Preparing For Week 1 War Of The Spark Standard

War of the Spark makes its SCG Tour debut this weekend with Standard at SCG Richmond! Get Tom Ross’s aggro option, Shaheen Soorani’s Esper Control list, and the list that made Emma Handy say, “Just play this broken deck.”

Welcome to What We’d Play! With SCG Richmond this weekend, many are unsure what they’d play in such a high-profile tournament, especially one with new cards from War of the Spark. That’s where we come in and let you know what we’d play and why we’d play it. Hopefully this last-minute advice aids in your decision making! Be sure to vote for who you agree with in the poll at the end!

Autumn Burchett – Simic Nexus

My heart wants to play Mono-Blue Aggro and there’s actually a reasonable chance the deck could be well-positioned. After all, the addition of a set full of powerful planeswalkers to Standard could just be seen as the addition of a set full of premium Spell Pierce targets. That said, I am terrified of Blast Zone and its ability to answer the majority of Mono-Blue’s threats in a way that gets past all your counterspells and protection. Especially in Week 1, when people are excited to try out the new cards, the prospect of a lot of copies of Blast Zone seeing play makes me at least a little nervous about playing a deck that is so weak to that card.

Simic Nexus, however, gained a lot from War of the Spark. The aforementioned Blast Zone makes the deck much better at answering problematic permanents, especially considering Wilderness Reclamation lets you charge up Blast Zone and activate it in the same turn. Meanwhile Tamiyo, Collector of Tales massively speeds up transforming Search for Azcanta, thins out your library to accelerate you towards going infinite, and lets you significantly slim down your win condition package. No longer do you have to play a fluther of Hydroid Krasises, which were honestly always at least a little mopey and awkward in the deck. Instead, a single copy of Callous Dismissal recurred as many times as needed with Tamiyo’s Regrowth ability should kill your opponent through most game states.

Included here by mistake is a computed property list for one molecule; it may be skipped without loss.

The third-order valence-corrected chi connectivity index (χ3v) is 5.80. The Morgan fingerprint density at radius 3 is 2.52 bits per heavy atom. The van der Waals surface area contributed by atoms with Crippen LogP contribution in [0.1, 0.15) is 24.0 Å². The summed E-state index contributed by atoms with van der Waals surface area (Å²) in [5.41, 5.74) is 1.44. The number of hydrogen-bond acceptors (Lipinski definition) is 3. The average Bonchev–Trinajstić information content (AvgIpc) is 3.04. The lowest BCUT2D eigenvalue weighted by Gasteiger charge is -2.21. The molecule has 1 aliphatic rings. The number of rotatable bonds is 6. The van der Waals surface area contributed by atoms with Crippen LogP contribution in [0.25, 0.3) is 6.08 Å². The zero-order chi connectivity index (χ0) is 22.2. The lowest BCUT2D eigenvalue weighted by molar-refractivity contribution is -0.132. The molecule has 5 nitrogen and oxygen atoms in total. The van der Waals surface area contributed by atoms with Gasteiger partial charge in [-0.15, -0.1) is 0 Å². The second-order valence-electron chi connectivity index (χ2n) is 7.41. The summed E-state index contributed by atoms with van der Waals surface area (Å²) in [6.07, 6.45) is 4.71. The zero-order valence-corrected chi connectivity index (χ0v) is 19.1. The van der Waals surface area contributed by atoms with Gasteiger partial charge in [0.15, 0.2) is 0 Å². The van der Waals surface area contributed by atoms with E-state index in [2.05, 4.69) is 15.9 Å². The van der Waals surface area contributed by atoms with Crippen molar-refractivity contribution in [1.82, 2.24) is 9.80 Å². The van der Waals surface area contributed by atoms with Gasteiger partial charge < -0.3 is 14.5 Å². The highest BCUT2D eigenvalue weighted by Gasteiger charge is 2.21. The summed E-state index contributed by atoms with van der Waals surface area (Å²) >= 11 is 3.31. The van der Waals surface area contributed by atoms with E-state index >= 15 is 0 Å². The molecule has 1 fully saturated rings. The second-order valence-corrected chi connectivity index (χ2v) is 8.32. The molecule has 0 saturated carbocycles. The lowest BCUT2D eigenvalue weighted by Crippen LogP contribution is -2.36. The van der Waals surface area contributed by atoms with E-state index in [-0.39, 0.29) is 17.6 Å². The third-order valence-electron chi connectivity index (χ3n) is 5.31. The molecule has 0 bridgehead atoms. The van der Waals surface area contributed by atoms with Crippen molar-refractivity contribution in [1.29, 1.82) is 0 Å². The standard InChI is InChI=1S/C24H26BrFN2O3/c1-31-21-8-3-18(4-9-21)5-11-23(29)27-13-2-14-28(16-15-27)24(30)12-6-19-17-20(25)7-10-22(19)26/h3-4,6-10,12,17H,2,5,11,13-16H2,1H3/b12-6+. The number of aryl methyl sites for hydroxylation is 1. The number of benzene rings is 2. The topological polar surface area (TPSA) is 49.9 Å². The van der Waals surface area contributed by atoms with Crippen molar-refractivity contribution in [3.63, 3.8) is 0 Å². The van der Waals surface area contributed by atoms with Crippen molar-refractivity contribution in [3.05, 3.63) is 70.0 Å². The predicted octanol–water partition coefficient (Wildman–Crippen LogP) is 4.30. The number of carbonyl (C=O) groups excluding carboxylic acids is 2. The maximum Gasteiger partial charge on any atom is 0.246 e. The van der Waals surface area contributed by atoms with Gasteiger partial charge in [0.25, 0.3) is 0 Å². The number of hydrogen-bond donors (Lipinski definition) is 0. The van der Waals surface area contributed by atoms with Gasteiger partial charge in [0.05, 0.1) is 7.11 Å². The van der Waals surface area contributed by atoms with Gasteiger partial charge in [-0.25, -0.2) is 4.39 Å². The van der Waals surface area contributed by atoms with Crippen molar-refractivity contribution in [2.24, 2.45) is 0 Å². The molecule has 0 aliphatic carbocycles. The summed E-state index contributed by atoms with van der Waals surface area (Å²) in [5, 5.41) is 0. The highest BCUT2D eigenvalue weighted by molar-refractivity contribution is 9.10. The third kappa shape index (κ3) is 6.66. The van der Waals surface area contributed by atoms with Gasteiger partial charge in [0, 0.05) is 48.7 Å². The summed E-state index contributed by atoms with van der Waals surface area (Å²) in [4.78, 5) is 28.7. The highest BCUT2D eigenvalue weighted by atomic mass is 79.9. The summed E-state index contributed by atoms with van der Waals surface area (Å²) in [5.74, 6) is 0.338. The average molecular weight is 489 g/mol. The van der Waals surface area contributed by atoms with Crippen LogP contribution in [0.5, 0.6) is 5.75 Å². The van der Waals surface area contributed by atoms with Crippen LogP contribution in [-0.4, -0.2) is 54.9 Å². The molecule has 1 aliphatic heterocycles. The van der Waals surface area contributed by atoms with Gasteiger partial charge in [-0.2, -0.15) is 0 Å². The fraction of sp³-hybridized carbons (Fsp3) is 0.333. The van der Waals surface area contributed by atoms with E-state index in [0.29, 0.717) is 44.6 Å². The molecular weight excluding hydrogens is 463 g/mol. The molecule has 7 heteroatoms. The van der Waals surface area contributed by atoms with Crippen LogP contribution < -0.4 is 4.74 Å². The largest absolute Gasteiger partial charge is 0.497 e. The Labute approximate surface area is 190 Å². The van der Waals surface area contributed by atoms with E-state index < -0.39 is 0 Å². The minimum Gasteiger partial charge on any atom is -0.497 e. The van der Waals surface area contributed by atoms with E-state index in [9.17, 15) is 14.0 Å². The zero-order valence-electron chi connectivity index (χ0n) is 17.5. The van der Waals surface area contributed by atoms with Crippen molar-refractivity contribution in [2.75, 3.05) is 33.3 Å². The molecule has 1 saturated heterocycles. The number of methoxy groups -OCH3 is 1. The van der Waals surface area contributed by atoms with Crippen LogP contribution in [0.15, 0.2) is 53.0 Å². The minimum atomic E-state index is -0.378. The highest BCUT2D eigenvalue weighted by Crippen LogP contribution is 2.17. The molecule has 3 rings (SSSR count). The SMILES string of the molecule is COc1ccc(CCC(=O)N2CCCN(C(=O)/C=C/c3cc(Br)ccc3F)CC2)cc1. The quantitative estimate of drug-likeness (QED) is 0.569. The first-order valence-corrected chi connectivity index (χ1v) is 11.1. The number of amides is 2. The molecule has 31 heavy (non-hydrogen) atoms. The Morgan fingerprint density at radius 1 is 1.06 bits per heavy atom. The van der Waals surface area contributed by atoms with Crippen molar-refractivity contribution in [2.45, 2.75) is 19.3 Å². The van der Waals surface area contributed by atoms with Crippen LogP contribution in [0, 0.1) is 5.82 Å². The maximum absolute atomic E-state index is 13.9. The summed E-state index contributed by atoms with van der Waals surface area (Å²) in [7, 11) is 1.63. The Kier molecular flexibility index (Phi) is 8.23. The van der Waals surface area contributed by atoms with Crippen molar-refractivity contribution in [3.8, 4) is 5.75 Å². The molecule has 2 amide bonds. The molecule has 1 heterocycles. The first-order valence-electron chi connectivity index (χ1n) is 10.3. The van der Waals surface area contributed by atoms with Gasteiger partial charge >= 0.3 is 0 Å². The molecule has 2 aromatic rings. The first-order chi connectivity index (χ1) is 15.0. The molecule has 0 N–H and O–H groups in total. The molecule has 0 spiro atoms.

On top of gaining a lot from War of the Spark, Simic Nexus is also just a strategy with a lot of raw power behind it and the exact sort of deck that is primed to take advantage of others bringing untuned brews in an effort to try out new cards.

Abraham Stein – Big Red

There’s still some time to go between now and when I actually lock myself in, but if SCG Richmond were tomorrow, I’d play this build of Big Red. Chandra, Fire Artisan and Sarkhan the Masterless are two unexplored additions to Red’s midrange options and this deck makes great use of them. The amount of damage they begin to represent after just a turn or two on the battlefield has been extremely impressive to me.

Between Treasure Map, Chandra, Karn, and Ugin, it sometimes feels like you can never run out of resources once you have enough mana. Usually before you achieve a state of card advantage euphoria, though, your opponent dies to a kicked Fight with Fire or a Chandra ultimate, which can be kind of a buzzkill. So far for me, this deck has not only been consistently good on Magic Online, it’s also been a blast to play, and for those of you looking to try it out, I posted a bit of a sideboard guide in my article this week.

Dylan Hand – Simic Nexus

One of Standard’s best decks last format only gets better with War of the Spark, thanks to a couple of powerful cards that help solve some of the deck’s past problems:

One of the easiest ways to lose games when playing Simic Nexus historically is just by getting run over by aggressive decks. Blast Zone works very well at staving off the multiple-one-drop starts of Azorius Aggro, and also can help you deal with deal with problematic cards that prevent you from comboing off, like the new Teferi, Time Raveler, as well as cards like Niv-Mizzet, Parun. The interaction with Wilderness Reclamation is strong as well, as it lets you charge up Blast Zone before untapping it to threaten the activation.